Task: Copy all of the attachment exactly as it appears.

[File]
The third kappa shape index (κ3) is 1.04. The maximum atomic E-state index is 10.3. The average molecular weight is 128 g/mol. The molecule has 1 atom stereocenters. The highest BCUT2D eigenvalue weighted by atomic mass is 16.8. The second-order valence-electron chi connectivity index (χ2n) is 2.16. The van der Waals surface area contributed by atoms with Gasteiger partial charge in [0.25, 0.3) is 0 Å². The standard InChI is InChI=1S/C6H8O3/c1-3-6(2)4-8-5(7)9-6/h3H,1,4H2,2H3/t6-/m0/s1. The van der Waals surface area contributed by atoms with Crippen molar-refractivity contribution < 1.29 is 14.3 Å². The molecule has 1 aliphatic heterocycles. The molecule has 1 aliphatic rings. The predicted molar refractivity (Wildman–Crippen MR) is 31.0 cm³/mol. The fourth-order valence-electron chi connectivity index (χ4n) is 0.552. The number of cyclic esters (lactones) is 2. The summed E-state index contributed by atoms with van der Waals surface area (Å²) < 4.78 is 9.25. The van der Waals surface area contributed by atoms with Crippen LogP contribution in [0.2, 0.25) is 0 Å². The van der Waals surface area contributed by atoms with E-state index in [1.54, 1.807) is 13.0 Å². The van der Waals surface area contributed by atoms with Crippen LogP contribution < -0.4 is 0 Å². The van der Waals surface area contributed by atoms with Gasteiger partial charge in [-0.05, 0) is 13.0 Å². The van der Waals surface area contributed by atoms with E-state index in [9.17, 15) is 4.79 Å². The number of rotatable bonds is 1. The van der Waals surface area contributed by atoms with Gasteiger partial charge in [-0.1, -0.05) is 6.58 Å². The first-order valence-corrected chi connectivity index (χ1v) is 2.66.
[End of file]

The third kappa shape index (κ3) is 1.04. The maximum atomic E-state index is 10.3. The average molecular weight is 128 g/mol. The molecule has 1 atom stereocenters. The highest BCUT2D eigenvalue weighted by atomic mass is 16.8. The second-order valence-electron chi connectivity index (χ2n) is 2.16. The van der Waals surface area contributed by atoms with Gasteiger partial charge in [0.25, 0.3) is 0 Å². The standard InChI is InChI=1S/C6H8O3/c1-3-6(2)4-8-5(7)9-6/h3H,1,4H2,2H3/t6-/m0/s1. The van der Waals surface area contributed by atoms with Crippen molar-refractivity contribution < 1.29 is 14.3 Å². The molecule has 1 aliphatic heterocycles. The molecule has 1 aliphatic rings. The predicted molar refractivity (Wildman–Crippen MR) is 31.0 cm³/mol. The fourth-order valence-electron chi connectivity index (χ4n) is 0.552. The number of cyclic esters (lactones) is 2. The summed E-state index contributed by atoms with van der Waals surface area (Å²) < 4.78 is 9.25. The van der Waals surface area contributed by atoms with Crippen LogP contribution in [0.2, 0.25) is 0 Å². The van der Waals surface area contributed by atoms with E-state index in [1.54, 1.807) is 13.0 Å². The van der Waals surface area contributed by atoms with Crippen LogP contribution < -0.4 is 0 Å². The van der Waals surface area contributed by atoms with Gasteiger partial charge in [-0.05, 0) is 13.0 Å². The van der Waals surface area contributed by atoms with E-state index in [9.17, 15) is 4.79 Å². The number of rotatable bonds is 1. The van der Waals surface area contributed by atoms with Gasteiger partial charge in [-0.1, -0.05) is 6.58 Å². The first-order valence-corrected chi connectivity index (χ1v) is 2.66.